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Wednesday, December 31, 2014

Source: RAND Corporation

How Effective Is Correctional Education, and Where Do We Go from Here?

More than 2 million adults are incarcerated in U.S. prisons, and each year more than 700,000 leave federal and state prisons and return to communities. Unfortunately, within three years, 40 percent will be reincarcerated. One reason for this is that ex-offenders lack the knowledge, training, and skills to support a successful return to communities. Trying to reduce such high recidivism rates is partly why states devote resources to educating and training individuals in prison. This raises the question of how effective — and cost-effective — correctional education is — an even more salient question given the funding environment states face from the 2008 recession and its continuing aftermath. With funding from the Second Chance Act of 2007, the Bureau of Justice Assistance, U.S. Department of Justice, asked RAND to help answer this question as part of a comprehensive examination of the current state of correctional education for incarcerated adults and juveniles. The RAND team conducted a systematic review of correctional education programs for incarcerated adults and juveniles. This included a meta-analysis on correctional education's effects on recidivism and postrelease employment outcomes for incarcerated adults, as well as a synthesis of evidence on programs for juveniles. The study also included a nationwide survey of state correctional education directors to understand how correctional education is provided today and the recession's impact. The authors also compared the direct costs of correctional education with those of reincarceration to put the recidivism findings into a broader context.

Research Questions

  1. What is known about the effectiveness of correctional education programs for incarcerated adults?
  2. What is known about the effectiveness of correctional education programs for juvenile offenders?
  3. What does the current landscape of correctional education look like in the United States, and what are some emerging issues and trends to consider?
  4. What recommendations emerge from the study for the U.S. Department of Justice and other federal departments to further the field of correction education, and where are there gaps in our knowledge?

Key Findings

Adult Correctional Education Improves Postrelease Outcomes

  • Inmates who participate in correctional education programs had a 43 percent lower chance of recidivating than those who did not — a reduction in the risk of recidivating of 13 percentage points.
  • Providing correctional education can be cost-effective when it comes to reducing recidivism.
  • The odds of obtaining employment postrelease among inmates who participated in correctional education was 13 percent higher than for those who did not, but only one study had a high-quality research design.

Several Programs for Incarcerated Juveniles Show Promise

  • Two juvenile correctional education programs show promise: Read 180 and Florida's Avon Park Youth Academy.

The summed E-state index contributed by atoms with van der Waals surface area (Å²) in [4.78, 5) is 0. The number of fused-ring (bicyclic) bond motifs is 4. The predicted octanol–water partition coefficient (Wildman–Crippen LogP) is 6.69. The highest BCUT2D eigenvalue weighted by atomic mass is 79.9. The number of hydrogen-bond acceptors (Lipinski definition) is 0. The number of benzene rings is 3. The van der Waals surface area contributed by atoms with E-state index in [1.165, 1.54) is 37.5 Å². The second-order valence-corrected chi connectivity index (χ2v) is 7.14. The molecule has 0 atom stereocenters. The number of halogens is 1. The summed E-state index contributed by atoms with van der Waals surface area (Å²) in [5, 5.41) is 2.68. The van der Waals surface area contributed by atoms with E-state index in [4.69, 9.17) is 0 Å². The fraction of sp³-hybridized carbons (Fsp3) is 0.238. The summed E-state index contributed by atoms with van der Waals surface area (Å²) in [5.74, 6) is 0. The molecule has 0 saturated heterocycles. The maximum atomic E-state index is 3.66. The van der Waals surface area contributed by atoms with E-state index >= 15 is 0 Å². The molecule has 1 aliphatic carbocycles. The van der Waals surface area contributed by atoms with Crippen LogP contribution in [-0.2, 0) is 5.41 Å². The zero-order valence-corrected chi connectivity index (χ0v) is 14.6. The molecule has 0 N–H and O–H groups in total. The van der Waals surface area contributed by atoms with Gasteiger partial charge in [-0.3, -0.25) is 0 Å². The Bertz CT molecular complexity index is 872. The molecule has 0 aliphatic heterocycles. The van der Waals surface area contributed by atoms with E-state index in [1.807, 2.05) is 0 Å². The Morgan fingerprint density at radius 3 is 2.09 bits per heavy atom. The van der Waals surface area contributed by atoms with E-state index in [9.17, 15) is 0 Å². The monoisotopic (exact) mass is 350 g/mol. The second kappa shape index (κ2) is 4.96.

• The field is ripe for conducting larger-scale randomized trials.

Key Trends in the Current Correctional Education Landscape

  • The 2008 recession led to an overall 6 percent decrease in states' correctional education budgets between fiscal years 2009 and 2012, but it had a much larger impact on states with large and medium prison populations (a 20 and 10 percent decrease, respectively).
  • Most states reported using computers in correctional education, but student access to the Internet or Internet-based instruction was limited in most states.
  • Of the states planning to implement the more rigorous 2014 General Education Development (GED) exam that relies on computer-based testing, there are concerns about teachers being adequately prepared to teach it and about the time it may take to prepare students for it, as well as about the negative effect on GED completion rates. Medium and large states are expected to encounter more challenges.


  • Research needs to get inside the "black box" of what does and does not work in correctional education programs to help policymakers make programmatic tradeoffs in a resource-constrained environment.

  • Doing so requires (1) further developing the evidence base by leveraging grant mechanisms to encourage more rigorous research designs, measure intervention details like program dosage, and assess different educational instructional models, innovative strategies to implement information technology in the classroom and enhance instruction, and instructional quality in correctional education settings; (2) establishing a study registry to collect the information from such research; and (3) for the very nascent field of correctional education for incarcerated juveniles, developing large-scale randomized trials and rigorous natural experiments, encouraging partnerships between educators, correctional systems, and researchers, and ensuring the data on juveniles is being collected at the federal level.

  • Two trends merit policy attention. First, given the growing role of information technology in society, policymakers need to determine how to effectively leverage such technology for correctional education and assess its impact on instruction and outcomes. Second, the 2014 GED and the use of computer-based testing have raised serious concerns; policymakers should consider opportunities for technical assistance to educators to implement the more rigorous exam and computer-based testing. Beyond that, policymakers must assess and monitor the impact of the 2014 GED exam on students' preparedness and completion rates and on recidivism and employment outcomes.
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